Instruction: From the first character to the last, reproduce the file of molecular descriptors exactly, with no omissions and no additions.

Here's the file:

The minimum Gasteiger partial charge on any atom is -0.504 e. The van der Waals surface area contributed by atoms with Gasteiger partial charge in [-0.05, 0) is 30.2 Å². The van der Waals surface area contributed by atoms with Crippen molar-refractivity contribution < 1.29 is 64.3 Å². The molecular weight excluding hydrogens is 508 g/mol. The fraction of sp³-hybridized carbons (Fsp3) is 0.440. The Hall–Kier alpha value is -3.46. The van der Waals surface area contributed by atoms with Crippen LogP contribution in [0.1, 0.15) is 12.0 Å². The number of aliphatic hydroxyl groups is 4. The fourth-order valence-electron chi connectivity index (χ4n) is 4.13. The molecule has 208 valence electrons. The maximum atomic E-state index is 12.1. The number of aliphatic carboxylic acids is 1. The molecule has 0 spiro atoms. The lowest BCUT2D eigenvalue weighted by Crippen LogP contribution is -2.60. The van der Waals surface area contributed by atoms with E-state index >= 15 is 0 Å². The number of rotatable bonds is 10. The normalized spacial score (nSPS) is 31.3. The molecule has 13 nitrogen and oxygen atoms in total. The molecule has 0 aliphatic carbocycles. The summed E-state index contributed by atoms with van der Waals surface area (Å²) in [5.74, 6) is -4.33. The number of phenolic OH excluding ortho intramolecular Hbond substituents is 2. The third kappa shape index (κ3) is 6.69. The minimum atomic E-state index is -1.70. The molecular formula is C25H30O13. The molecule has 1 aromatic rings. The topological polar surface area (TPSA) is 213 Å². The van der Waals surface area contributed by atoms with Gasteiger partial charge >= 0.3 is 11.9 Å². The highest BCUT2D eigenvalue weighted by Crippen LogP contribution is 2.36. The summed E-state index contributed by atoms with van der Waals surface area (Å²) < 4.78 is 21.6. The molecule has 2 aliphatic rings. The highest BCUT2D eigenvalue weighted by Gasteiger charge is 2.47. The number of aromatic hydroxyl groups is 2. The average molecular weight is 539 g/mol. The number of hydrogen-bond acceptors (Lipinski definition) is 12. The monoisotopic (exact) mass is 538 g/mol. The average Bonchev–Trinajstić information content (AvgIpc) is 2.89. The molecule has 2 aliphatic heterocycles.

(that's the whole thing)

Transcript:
The minimum Gasteiger partial charge on any atom is -0.504 e. The van der Waals surface area contributed by atoms with Gasteiger partial charge in [-0.05, 0) is 30.2 Å². The van der Waals surface area contributed by atoms with Crippen molar-refractivity contribution < 1.29 is 64.3 Å². The molecular weight excluding hydrogens is 508 g/mol. The fraction of sp³-hybridized carbons (Fsp3) is 0.440. The Hall–Kier alpha value is -3.46. The van der Waals surface area contributed by atoms with Crippen LogP contribution in [0.1, 0.15) is 12.0 Å². The number of aliphatic hydroxyl groups is 4. The fourth-order valence-electron chi connectivity index (χ4n) is 4.13. The molecule has 208 valence electrons. The maximum atomic E-state index is 12.1. The number of aliphatic carboxylic acids is 1. The molecule has 0 spiro atoms. The lowest BCUT2D eigenvalue weighted by Crippen LogP contribution is -2.60. The van der Waals surface area contributed by atoms with E-state index >= 15 is 0 Å². The number of rotatable bonds is 10. The normalized spacial score (nSPS) is 31.3. The molecule has 13 nitrogen and oxygen atoms in total. The molecule has 0 aliphatic carbocycles. The summed E-state index contributed by atoms with van der Waals surface area (Å²) in [5.74, 6) is -4.33. The number of phenolic OH excluding ortho intramolecular Hbond substituents is 2. The third kappa shape index (κ3) is 6.69. The minimum atomic E-state index is -1.70. The molecular formula is C25H30O13. The molecule has 1 aromatic rings. The topological polar surface area (TPSA) is 213 Å². The van der Waals surface area contributed by atoms with Gasteiger partial charge >= 0.3 is 11.9 Å². The highest BCUT2D eigenvalue weighted by Crippen LogP contribution is 2.36. The summed E-state index contributed by atoms with van der Waals surface area (Å²) < 4.78 is 21.6. The molecule has 2 aliphatic rings. The highest BCUT2D eigenvalue weighted by Gasteiger charge is 2.47. The number of aromatic hydroxyl groups is 2. The average molecular weight is 539 g/mol. The number of hydrogen-bond acceptors (Lipinski definition) is 12. The monoisotopic (exact) mass is 538 g/mol. The average Bonchev–Trinajstić information content (AvgIpc) is 2.89. The molecule has 2 aliphatic heterocycles.